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Like every other francophile and film buff in town I’m getting excited in the run up to the UK release of Jacques Audiard’s new film, Un prophète (A Prophet).

To my mind – and many others – Audiard is France’s best filmmaker in modern times. His work first came to my attention when I was at school. We were studying the Nazi occupation of France and our teacher made us watch Un héros très discret (A Self  Made Hero).

Audiard’s screenplay about a nobody who passes himself off as a WWII Resistance hero had me captivated all the way to the tense end. His cinematography taught me that cinema truly was le septième art and that it was an art form that didn’t necessarily need a titanic budget (it was Leo and Kate’s love story that dominated screens that year) to impress.

Later I was spellbound by his De battre mon coeur s’est arrêté (The Beat that My Heart Skipped), a thriller about a musical prodigy who gets caught up in the murky world of real estate. It was one of those films that stayed with you a long time after leaving the cinema. Certain images were etched in my mind but above all I couldn’t stop thinking about the main character.

It is Audiard’s heroes – or, I should say, anti-heroes – that make his films so compelling. Yes, his films are stylishly shot. Yes, the plot grabs you and doesn’t let you go. But it is as psychological portraits that his films become masterpieces.

Perhaps it is because Audiard is both screenwriter and director that he is able to create such powerful characters. Taking up the mantle of director/auteur from Truffaut and the rest of the Nouvelle Vague, he brings together visual and script to explore the identity of someone on the edge of society, an outsider whose inner flaws will bring about their own downfall.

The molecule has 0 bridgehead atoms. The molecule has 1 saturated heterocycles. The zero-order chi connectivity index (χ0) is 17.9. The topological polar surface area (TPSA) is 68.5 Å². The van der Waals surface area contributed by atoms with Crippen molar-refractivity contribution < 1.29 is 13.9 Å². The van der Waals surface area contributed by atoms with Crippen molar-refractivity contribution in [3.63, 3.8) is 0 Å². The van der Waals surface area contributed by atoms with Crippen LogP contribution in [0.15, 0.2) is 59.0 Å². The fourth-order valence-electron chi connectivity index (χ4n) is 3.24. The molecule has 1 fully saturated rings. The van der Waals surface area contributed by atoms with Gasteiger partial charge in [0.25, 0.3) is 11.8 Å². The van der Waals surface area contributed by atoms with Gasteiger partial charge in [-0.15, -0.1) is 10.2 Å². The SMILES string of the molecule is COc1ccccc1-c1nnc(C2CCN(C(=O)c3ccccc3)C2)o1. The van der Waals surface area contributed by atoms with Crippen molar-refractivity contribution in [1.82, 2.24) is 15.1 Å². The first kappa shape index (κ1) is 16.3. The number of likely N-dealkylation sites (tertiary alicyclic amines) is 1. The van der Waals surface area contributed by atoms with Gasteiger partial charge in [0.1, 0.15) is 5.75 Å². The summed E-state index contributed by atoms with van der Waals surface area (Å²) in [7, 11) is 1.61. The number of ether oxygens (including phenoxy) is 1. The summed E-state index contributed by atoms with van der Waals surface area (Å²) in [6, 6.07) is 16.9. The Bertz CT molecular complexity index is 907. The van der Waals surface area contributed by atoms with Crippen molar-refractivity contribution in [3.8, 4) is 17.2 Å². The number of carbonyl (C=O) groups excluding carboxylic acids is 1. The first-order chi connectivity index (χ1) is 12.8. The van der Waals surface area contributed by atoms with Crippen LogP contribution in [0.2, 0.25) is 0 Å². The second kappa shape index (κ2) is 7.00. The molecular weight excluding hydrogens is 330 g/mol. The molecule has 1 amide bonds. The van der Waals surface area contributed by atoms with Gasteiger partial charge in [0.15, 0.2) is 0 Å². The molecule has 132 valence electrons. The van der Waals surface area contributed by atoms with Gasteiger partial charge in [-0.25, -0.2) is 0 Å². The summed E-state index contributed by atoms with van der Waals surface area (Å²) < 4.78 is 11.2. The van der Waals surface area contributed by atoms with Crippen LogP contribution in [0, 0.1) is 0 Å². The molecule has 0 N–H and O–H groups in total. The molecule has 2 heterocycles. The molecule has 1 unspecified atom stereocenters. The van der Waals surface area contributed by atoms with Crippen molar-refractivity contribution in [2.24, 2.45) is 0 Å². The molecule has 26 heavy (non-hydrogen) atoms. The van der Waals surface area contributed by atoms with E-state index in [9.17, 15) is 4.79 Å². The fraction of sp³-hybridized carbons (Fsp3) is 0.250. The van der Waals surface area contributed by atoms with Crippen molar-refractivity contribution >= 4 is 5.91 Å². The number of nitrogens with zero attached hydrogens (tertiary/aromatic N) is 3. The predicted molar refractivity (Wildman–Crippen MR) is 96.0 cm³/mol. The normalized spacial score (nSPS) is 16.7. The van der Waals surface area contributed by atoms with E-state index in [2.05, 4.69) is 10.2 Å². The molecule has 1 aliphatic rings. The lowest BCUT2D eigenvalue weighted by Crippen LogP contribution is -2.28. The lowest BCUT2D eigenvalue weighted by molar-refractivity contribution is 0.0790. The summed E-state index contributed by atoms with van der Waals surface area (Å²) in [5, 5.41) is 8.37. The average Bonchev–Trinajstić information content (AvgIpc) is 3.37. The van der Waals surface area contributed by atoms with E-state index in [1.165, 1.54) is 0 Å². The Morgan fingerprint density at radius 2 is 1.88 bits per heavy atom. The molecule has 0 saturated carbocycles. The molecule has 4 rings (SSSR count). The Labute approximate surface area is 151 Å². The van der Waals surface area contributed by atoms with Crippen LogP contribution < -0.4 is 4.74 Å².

Telling the story of an illiterate young arab’s transformation in a tough French prison, A Prophet promises to be equally hard-hitting and equally memorable. It’s won a bucket of awards (including a Grand Prix at Cannes and Best Film at the London Film Festival) and huge amounts of praise from the critics. (It’s got an amazing 100% rating on Rotten Tomatoes.)

I’m hoping to catch an advance preview this Wednesday at the BFI (I think there’s still tickets), where it’s being screened as part of an Audiard and French thriller season this month.  I’ll let you know if it lives up to expectations.

Also on show as part of the season are A Self Made Hero (January 15) and The Beat that My Heart Skipped (January 11 & 20), which I thoroughly recommend. For a full list of the BFI’s programme click here.

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Take a look at this promo video a French friend sent me. If you watch it through you’ll notice something strange. It’s meant to be a video crossing linguistic and cultural barriers – by the youth of Europe for the youth of Europe – urging them to vote in the European elections.

Yet the British are conspicuously absent. The English subtitles and a few good attempts by (my guess is) a Scandinavian at an English accent cannot mask the fact that our fellow countryman have not got involved in this project.

From my experience of living in France, Brits have a bad reputation when it comes to politics. According to the stereotype, we’re too busy drinking tea to get down to the polling booth.  

Poor British turnout in the 1999 European elections seemed to confirm this. Just under 23% of us voted, compared with the 50% of Europeans who cast their ballots.

Our performance in the last European elections was, however, much better, with 39% of Brits turning out.  In 2004 we showed Europe that, although are feelings towards it are often at best ambivalent, we at least cared enough to have a say on its policies. Unlike France, there has actually been an upward trend in Britain in voter turnout in the European elections.

Whatever the reasons for us not being involved in Five Friends for Europe campaign, we can still show our amis across the channel that we’re politically engaged enough to vote in the EU elections.

Still unsure? Try votematch – a quick online questionnaire which works out which parties you agree with most by getting you to click “agree” or “disagree” to different policy statements. Even if it doesn’t throw up the party your heart tells you to vote for, at will at least get you thinking about the issues.

See you at the polling station…

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